Mr. Al-Gindi is indeed a good example of utter befuddlement: while he is touting a production that supposedly proves the unchanging devious nature of the Jews, he is unable to realize that he is actually making the case that unchanging Jew-hatred is a proud Arab and Muslim tradition.






 
So far, criticism of the program has come mainly from Jewish voices objecting to the demonization of Jews.  According to a report in The Algemeiner, the show has been criticized by the ADL and the Simon Wiesenthal Center, while blogger Elder of Ziyon has not only written extensively about “Khaybar,” but also organized a petition and a Facebook page denouncing the anti-Jewish incitement.


By now there have also been some reports and commentaries in the media, but few seem willing to highlight the crucial point addressed by Rabbi Kenneth L. Cohen in The Huffington Post:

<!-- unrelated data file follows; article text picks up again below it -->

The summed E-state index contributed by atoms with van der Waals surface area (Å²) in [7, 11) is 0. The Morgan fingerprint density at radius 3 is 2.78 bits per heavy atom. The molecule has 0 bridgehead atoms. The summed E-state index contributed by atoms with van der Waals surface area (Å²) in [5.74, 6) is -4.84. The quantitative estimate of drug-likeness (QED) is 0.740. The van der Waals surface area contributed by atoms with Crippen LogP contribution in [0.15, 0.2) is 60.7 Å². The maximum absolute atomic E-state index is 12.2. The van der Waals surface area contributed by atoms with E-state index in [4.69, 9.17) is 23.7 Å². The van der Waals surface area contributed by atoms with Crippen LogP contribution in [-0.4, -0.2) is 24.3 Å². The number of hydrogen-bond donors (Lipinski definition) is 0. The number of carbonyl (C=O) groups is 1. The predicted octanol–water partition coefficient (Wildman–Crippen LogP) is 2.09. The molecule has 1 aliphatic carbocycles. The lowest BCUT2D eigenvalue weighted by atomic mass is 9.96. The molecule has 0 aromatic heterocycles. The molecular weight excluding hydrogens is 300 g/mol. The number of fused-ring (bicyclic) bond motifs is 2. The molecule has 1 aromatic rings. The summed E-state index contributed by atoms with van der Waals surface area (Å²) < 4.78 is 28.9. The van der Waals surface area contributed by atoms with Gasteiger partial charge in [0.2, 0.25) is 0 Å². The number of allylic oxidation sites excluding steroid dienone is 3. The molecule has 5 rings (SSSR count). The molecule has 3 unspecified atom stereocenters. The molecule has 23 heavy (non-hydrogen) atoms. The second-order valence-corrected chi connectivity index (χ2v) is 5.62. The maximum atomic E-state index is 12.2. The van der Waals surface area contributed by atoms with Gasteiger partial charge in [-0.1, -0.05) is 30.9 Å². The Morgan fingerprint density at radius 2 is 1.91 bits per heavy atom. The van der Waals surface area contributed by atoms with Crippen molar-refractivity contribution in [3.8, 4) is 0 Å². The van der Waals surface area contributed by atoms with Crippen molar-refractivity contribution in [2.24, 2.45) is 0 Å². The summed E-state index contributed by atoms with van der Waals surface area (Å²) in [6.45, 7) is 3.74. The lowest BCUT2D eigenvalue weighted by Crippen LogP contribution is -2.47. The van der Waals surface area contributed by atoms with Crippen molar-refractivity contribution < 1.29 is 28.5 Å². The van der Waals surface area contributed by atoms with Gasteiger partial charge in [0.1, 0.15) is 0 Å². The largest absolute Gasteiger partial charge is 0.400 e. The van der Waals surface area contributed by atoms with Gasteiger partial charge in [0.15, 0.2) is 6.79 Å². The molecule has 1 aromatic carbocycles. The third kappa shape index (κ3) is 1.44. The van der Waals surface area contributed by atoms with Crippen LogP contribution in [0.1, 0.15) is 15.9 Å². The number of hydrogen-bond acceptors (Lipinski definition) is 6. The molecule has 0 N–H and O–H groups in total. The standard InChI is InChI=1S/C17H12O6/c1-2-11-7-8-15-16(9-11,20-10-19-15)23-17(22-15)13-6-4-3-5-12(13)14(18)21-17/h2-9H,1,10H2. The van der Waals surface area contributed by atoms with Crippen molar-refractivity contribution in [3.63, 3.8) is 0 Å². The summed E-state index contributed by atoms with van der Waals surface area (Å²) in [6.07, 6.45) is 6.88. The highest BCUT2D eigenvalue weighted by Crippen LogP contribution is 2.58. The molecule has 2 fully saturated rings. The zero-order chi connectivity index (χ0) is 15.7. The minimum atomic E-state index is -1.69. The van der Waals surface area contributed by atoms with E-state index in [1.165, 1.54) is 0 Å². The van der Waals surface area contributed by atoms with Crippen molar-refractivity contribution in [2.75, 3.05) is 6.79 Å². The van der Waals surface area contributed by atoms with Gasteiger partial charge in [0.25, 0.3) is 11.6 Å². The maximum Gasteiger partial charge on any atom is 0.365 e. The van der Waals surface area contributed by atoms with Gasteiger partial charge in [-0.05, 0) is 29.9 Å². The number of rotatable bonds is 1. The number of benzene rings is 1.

“Anti-Semitic TV miniseries have become a cottage industry in the Muslim world. […] Jews-as-villains themes are found on the local equivalents of Dallas, Hardball, and The 700 Club. They even appear on the equivalent of Sesame Street […] Talk shows are saturated with anti-Semitic rants and conspiracy theories. Holocaust denial is the norm, but Friday sermons calling for the slaughter of all Jews everywhere are not uncommon. The depiction of evil, blood thirsty Jews plotting to control the world -- extremist stuff that exists only in disreputable margins of society in the West -- is shown to hundreds of millions of people. […]


This crude and offensive incitement defies journalistic and media standards observed elsewhere. It harms Jews, but also it undermines the standing of Muslims and the image of Islam.”


And this is indeed a point that is emphasized too rarely: if a program like “Khaybar” can be produced and aired as Ramadan holiday entertainment, it’s not “Islamophobic” to conclude that many Muslims accept anti-Jewish bigotry as an integral part of their world view.